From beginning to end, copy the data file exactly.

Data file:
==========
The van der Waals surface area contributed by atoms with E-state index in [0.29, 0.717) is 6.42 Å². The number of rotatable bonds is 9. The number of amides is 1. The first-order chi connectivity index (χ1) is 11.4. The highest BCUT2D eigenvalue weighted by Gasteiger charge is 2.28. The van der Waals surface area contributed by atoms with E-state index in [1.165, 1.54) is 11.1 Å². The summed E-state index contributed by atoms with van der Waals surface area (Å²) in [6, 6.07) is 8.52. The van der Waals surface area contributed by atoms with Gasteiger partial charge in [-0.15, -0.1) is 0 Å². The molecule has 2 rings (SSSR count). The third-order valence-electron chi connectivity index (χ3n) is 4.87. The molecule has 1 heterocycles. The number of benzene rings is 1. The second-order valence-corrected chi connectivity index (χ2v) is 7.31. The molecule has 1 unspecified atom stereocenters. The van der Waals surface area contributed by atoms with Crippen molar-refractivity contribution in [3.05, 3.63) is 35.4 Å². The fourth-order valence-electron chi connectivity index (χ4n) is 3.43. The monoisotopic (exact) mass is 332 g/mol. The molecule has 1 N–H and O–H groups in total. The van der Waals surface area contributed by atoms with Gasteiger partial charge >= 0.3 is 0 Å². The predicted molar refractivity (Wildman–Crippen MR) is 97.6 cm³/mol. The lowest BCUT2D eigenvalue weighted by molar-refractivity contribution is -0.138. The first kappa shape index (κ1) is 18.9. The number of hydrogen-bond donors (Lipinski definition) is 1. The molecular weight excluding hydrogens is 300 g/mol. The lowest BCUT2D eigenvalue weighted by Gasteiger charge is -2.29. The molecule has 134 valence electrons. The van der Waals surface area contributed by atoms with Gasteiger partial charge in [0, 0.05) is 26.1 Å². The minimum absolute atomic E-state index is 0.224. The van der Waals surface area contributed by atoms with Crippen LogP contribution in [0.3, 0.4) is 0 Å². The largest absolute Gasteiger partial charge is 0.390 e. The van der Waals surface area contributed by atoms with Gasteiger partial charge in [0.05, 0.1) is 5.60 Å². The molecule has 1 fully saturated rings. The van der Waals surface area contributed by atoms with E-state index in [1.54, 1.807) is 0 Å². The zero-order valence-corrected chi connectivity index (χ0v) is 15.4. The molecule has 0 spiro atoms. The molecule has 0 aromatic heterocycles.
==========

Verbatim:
The van der Waals surface area contributed by atoms with E-state index in [0.29, 0.717) is 6.42 Å². The number of rotatable bonds is 9. The number of amides is 1. The first-order chi connectivity index (χ1) is 11.4. The highest BCUT2D eigenvalue weighted by Gasteiger charge is 2.28. The van der Waals surface area contributed by atoms with E-state index in [1.165, 1.54) is 11.1 Å². The summed E-state index contributed by atoms with van der Waals surface area (Å²) in [6, 6.07) is 8.52. The van der Waals surface area contributed by atoms with Gasteiger partial charge in [-0.15, -0.1) is 0 Å². The molecule has 2 rings (SSSR count). The third-order valence-electron chi connectivity index (χ3n) is 4.87. The molecule has 1 heterocycles. The number of benzene rings is 1. The second-order valence-corrected chi connectivity index (χ2v) is 7.31. The molecule has 1 unspecified atom stereocenters. The van der Waals surface area contributed by atoms with Crippen molar-refractivity contribution in [3.05, 3.63) is 35.4 Å². The fourth-order valence-electron chi connectivity index (χ4n) is 3.43. The monoisotopic (exact) mass is 332 g/mol. The molecule has 1 N–H and O–H groups in total. The van der Waals surface area contributed by atoms with Gasteiger partial charge >= 0.3 is 0 Å². The predicted molar refractivity (Wildman–Crippen MR) is 97.6 cm³/mol. The lowest BCUT2D eigenvalue weighted by molar-refractivity contribution is -0.138. The first kappa shape index (κ1) is 18.9. The number of hydrogen-bond donors (Lipinski definition) is 1. The molecular weight excluding hydrogens is 300 g/mol. The lowest BCUT2D eigenvalue weighted by Gasteiger charge is -2.29. The molecule has 134 valence electrons. The van der Waals surface area contributed by atoms with Gasteiger partial charge in [0, 0.05) is 26.1 Å². The minimum absolute atomic E-state index is 0.224. The van der Waals surface area contributed by atoms with Crippen LogP contribution in [0.3, 0.4) is 0 Å². The largest absolute Gasteiger partial charge is 0.390 e. The van der Waals surface area contributed by atoms with Gasteiger partial charge in [0.05, 0.1) is 5.60 Å². The molecule has 1 fully saturated rings. The van der Waals surface area contributed by atoms with E-state index in [1.54, 1.807) is 0 Å². The zero-order valence-corrected chi connectivity index (χ0v) is 15.4. The molecule has 0 spiro atoms. The molecule has 0 aromatic heterocycles.